Here’s how incredibly quiet stocks are right now

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It is no secret that markets have been almost eerily quiet for some time. But there's quiet—and then there's dead.

On Wednesday, the S&P 500 is trading in a mere 0.2 percent range. If that sounds small, it is. In fact, according to technician Jonathan Krinsky of MKM Partners, this range ties Dec. 30, 2013, for the title of narrowest S&P 500 range going back to 1992.

Wednesday's S&P range is also tied for fourth with Dec. 30, 2013, on the list of four narrowest ranges dating back to 1982.

The calendar certainly has something to do with it. The equity markets close at 1 p.m. on Thursday, ahead of the July Fourth holiday. The other recent day with similarly mild trading came a day before New Year's Eve.

That said, the tight range comports with a broader and much-discussed trend in 2014: declining volatility.

"It's a very frustrating situation from a traders' perspective, and not just because of less opportunities to make money," said Chicago-based trader Jim Iuorio. "Traders know that markets need to occasionally release built-up pressure in the form of a correction. When this does not happen, particularly for inorganic reasons, the pressure continues to build."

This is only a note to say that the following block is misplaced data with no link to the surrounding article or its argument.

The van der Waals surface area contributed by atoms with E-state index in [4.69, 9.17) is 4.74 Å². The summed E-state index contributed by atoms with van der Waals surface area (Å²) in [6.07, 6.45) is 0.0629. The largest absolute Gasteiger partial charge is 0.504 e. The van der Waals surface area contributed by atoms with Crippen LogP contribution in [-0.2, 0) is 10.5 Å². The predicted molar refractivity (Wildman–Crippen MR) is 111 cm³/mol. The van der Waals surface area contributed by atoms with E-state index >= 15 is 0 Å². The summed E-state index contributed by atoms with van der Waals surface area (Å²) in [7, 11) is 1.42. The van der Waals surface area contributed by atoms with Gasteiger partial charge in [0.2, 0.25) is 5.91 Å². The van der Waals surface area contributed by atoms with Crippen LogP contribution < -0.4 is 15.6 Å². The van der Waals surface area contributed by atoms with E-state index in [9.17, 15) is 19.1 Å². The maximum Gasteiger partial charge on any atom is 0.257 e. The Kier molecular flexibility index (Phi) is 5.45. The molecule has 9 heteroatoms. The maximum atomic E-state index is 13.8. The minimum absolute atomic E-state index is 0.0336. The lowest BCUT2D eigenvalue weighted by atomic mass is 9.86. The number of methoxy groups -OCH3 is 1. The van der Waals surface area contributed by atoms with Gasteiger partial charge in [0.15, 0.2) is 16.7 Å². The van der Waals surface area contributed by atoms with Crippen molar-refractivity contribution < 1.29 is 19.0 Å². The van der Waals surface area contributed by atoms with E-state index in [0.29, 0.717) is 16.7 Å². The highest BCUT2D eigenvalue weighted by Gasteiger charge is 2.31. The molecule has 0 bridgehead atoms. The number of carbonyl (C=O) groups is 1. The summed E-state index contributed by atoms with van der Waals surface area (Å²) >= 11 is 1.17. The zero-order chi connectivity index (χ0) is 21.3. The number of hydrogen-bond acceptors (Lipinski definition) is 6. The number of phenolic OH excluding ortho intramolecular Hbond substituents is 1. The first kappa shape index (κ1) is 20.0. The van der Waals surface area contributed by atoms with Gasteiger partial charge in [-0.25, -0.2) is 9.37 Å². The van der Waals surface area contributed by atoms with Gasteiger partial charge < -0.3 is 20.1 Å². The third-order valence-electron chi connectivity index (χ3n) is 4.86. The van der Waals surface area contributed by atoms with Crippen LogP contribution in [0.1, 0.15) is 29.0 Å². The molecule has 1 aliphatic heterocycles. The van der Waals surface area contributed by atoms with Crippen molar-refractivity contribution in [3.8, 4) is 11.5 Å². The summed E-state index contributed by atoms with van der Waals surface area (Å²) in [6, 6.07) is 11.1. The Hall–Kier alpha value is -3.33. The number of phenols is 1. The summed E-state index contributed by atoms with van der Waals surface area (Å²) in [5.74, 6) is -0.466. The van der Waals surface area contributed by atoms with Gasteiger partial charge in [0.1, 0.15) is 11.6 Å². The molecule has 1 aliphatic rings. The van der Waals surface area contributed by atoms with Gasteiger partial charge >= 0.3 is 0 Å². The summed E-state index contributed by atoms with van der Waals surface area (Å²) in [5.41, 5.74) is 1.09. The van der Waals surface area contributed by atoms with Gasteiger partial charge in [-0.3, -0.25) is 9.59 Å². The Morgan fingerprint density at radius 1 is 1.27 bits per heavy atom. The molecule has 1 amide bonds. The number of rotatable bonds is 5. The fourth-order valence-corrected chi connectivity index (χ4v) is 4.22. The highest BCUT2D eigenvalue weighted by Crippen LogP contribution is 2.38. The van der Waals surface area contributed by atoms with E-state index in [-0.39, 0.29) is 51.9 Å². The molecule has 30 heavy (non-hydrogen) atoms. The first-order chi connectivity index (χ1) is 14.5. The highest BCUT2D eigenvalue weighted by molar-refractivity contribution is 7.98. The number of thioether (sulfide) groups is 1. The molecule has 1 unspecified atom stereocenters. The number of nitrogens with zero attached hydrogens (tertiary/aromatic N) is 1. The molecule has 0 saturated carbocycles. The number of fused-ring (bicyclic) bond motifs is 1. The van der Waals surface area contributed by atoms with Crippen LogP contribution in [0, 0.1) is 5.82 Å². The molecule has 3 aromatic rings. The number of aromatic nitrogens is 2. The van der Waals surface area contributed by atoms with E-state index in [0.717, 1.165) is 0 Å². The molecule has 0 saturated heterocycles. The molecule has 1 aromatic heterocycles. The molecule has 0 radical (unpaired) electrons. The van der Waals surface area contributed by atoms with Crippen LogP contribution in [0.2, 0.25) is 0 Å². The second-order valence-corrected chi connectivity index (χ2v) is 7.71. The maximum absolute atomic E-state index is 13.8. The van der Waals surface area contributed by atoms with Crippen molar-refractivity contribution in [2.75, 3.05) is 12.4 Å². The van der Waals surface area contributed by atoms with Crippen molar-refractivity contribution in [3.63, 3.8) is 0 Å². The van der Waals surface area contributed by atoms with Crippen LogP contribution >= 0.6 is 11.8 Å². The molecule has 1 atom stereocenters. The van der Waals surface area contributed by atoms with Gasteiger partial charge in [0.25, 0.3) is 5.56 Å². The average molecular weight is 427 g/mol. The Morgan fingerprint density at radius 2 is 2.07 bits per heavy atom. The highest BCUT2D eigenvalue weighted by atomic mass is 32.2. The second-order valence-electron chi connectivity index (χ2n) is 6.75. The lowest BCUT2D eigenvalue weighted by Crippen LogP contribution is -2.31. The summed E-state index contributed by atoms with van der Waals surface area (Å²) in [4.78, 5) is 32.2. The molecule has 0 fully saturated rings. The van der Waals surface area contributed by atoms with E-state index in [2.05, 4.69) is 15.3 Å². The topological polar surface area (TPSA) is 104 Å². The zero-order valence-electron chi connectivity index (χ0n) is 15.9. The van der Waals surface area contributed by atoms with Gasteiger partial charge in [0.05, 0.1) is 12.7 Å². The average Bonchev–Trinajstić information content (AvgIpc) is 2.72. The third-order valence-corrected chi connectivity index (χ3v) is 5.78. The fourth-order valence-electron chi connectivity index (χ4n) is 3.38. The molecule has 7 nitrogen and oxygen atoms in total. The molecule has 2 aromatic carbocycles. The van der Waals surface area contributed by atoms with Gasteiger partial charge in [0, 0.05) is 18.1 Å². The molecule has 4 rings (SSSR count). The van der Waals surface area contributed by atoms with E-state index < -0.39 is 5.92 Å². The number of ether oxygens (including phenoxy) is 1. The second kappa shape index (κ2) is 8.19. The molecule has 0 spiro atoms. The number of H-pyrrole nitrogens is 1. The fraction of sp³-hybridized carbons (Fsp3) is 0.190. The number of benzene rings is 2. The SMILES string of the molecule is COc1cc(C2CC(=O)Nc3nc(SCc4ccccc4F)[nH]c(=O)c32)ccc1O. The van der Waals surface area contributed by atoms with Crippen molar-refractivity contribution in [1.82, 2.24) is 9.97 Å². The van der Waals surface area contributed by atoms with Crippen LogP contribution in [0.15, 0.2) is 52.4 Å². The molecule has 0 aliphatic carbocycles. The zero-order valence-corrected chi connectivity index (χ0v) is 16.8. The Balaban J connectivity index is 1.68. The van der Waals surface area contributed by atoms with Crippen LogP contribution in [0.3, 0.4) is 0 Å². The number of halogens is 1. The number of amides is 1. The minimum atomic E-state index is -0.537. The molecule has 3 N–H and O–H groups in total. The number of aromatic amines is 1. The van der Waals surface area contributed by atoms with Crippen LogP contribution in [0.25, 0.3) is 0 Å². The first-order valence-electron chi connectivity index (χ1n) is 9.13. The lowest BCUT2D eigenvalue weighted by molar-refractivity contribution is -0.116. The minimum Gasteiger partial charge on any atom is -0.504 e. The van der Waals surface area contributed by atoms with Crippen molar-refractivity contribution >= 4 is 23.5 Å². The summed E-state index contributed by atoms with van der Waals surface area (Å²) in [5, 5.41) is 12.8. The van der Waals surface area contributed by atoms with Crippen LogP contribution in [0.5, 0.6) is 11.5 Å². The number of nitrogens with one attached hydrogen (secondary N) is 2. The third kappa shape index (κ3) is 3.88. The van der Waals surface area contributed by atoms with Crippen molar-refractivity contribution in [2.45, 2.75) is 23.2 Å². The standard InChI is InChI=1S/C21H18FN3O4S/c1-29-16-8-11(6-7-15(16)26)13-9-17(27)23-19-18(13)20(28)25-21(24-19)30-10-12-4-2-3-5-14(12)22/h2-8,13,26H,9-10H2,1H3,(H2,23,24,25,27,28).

The primary "inorganic reason" Iuorio refers to is the Federal Reserve, which not only continues to dampen interest rates, but is also committed to keeping the markets calm.

Indeed, in a Wednesday lecture hosted by the International Monetary Fund, Fed Chair Janet Yellen pledged: "We will try to conduct our monetary policy, and communicate about it … in a manner that is understandable to financial markets to avoid the kind of surprises that cause jumps in interest rates, that could cause such capital flows."

It is fitting, then, that her comments coincided with one of the lowest-volatility days of the year.

—By CNBC's Alex Rosenberg.

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